Hampton and North Carolina A&T’s football teams square off Saturday, Oct. 28 during the Pirate’s homecoming celebration. As the only HBCUs in the Coastal Athletic Association, the game means more to players and fans alike than just an intra-conference showdown.
“We know it’s their homecoming, so there’s going to be a lot of excitement around seeing the two HBCUs in the conference match up,” said Vincent Brown, head coach for the North Carolina A&T Aggies.
Both teams are currently in free fall with little hope of turning their seasons around. The Aggies will enter Saturday with a 1-6 record as two, three-game losing streaks sandwich their lone victory against Norfolk State.
The Pirates are also on a three game skid, including two recent devastating losses to Monmouth and Delaware. Hampton’s defense has allowed 108 points in the last two weeks, while the offense put up a measly 13 points combined.
Led by true freshman Kevin White, North Carolina A&T’s offense consistently charts at the bottom of the CAA. They are last in scoring offense, total offensive touchdowns, passing efficiency, passing completion percentage, passing yards, passing touchdowns, and more. The Aggies rushing offense, ranked eighth, is the only positive aspect of the Aggies’ scoring attack.
Their defense, however, will present problems for the Pirates.
“There’s been a lot of games where the defense has kept them in,” said Robert Prunty, head coach for Hampton. “Coach Brown’s guys play hard… those guys are out there fighting. You can clearly see week in and week out that they’re prepared.” This was especially true last week as the Aggies remained within striking distance of Richmond solely because of their defense.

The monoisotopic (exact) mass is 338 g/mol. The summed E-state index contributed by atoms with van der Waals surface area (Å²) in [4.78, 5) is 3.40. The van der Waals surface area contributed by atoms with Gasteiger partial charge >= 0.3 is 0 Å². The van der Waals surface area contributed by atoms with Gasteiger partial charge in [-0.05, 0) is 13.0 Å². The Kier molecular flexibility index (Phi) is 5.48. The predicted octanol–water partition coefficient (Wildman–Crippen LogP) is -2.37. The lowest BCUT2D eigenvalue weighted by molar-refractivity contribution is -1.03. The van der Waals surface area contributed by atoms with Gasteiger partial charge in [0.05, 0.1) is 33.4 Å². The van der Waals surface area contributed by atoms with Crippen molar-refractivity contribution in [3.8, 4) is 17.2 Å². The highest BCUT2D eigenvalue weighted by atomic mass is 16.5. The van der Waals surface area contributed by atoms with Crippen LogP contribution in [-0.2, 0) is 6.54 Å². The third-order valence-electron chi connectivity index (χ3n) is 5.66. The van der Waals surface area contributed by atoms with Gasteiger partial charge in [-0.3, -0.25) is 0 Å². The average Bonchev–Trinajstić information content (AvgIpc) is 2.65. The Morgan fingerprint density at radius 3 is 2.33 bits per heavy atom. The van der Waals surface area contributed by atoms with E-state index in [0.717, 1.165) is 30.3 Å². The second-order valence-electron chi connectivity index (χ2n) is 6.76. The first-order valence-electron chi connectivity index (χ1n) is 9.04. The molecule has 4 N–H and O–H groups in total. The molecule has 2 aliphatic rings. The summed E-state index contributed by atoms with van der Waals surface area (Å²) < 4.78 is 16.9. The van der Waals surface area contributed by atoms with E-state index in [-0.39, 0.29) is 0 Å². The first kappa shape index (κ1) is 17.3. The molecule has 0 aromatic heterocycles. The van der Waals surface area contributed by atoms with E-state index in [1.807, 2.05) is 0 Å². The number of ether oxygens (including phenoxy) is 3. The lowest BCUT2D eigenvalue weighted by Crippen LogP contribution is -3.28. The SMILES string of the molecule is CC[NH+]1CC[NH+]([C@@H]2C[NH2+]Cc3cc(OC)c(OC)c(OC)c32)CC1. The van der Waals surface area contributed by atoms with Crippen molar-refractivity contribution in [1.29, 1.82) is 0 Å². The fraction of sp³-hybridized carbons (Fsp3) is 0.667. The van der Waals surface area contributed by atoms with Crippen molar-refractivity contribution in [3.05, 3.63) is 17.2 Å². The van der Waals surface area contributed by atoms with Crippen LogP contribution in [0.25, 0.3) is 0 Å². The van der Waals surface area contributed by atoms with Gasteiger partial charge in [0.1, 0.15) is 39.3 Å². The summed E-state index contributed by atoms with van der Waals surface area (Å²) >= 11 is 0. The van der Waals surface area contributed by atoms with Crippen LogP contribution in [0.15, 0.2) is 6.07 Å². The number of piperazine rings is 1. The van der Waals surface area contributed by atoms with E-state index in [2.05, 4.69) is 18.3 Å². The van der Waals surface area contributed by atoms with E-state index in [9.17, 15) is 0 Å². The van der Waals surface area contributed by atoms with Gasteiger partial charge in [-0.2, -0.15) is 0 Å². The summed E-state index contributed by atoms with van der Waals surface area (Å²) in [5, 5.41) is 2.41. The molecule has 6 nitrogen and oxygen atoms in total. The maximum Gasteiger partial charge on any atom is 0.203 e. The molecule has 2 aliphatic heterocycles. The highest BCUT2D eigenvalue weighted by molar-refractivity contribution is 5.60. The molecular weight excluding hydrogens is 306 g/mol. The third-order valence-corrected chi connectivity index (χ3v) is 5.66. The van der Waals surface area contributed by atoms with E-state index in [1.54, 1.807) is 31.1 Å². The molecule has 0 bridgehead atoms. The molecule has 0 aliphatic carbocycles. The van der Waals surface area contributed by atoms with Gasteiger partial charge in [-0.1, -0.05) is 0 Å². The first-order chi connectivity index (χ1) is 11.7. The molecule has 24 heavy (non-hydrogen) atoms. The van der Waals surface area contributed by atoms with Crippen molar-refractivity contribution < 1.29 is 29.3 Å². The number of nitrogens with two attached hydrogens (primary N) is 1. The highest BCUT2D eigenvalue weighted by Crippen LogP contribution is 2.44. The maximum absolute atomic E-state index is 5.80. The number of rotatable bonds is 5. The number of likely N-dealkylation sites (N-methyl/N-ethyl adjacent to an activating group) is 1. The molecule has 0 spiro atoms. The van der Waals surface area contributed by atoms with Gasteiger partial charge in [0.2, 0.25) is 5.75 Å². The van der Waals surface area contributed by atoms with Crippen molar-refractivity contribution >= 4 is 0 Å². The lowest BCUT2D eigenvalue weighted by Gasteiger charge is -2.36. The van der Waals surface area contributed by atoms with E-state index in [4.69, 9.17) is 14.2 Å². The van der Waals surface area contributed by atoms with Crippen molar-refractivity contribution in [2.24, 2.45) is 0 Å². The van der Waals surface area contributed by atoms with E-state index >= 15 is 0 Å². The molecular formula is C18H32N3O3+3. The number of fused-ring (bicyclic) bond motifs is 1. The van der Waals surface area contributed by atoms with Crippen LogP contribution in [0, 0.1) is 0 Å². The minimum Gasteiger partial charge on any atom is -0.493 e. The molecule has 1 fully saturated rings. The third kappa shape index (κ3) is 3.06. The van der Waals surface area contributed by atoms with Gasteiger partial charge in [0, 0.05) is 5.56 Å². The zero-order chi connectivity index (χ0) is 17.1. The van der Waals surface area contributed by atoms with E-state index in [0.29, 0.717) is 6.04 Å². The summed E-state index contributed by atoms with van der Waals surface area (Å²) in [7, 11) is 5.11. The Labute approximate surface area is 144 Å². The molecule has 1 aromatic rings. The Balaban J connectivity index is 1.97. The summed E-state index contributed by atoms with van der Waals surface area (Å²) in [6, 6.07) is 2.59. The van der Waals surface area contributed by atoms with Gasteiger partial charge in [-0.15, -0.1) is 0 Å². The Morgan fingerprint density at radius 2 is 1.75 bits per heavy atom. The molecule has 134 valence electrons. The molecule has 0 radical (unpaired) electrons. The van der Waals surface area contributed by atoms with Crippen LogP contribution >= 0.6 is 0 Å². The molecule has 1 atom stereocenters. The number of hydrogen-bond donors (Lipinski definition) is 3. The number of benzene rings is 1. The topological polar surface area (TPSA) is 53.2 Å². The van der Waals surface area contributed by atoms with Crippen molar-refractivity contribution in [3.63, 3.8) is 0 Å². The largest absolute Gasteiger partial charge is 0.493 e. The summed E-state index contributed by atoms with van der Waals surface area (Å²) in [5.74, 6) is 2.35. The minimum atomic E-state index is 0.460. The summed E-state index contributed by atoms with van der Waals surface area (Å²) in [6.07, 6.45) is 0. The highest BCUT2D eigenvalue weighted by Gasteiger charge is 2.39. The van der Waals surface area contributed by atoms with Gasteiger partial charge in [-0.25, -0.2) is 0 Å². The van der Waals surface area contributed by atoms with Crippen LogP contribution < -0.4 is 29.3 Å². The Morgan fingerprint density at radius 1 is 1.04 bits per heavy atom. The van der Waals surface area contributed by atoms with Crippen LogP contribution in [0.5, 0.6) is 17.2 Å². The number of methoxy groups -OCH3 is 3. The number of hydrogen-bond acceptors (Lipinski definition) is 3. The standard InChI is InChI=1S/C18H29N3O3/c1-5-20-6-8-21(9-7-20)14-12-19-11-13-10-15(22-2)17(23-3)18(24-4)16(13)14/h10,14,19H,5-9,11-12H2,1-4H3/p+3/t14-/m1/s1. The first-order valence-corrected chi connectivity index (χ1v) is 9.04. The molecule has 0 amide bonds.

While the Aggie rushing defense ranks last in the conference, their pass defense is the second-best in the CAA. Given the Pirate’s inability to move the ball through the air the past few weeks, North Carolina A&T will have full focus on shoring up their defense against the run.
Fortunately for the Pirates, their rushing attack is the most consistent part of their offense. No matter who lines up in the backfield, Hampton continually churns out elite rushing numbers.
They currently average 220 yards on the ground per game on the highest efficiency in the conference. For example, both Hampton and the University of Albany have 278 rushing attempts. Albany has recorded 916 yards from those attempts, while the Pirates accumulated 1,540 yards on the same amount of carries.
It’s important to remember that football is a sport with three individual phases: offense, defense, and special teams. On one side, the Pirates have continued to struggle on special teams, especially in their punting game. Last week, they gave up a touchdown on what can only be described as a bone-headed play.
On the other side, Aggie punt returner and receiver Taymon Cooke was named the FedEx Ground FCS National Special Teams Player of the Week. Against Richmond, he returned two punts for 106 yards, including a 91-yard touchdown.
Prunty is well aware of Cooke’s game-breaking speed and returning ability.
“If you notice that #18 on those returns, he shows up a lot and he’s leading the nation in kick returns,” he said.
These two teams last met up in 2021 in Hampton’s Armstrong Stadium. The Aggies won in dominant fashion, crushing the Pirates 30-9. However, this matchup takes place during an HBCU homecoming, and Brown recognizes the threat of distractions.
“This is a football game first and foremost,” he said. “We have to find a way to come away with a win.”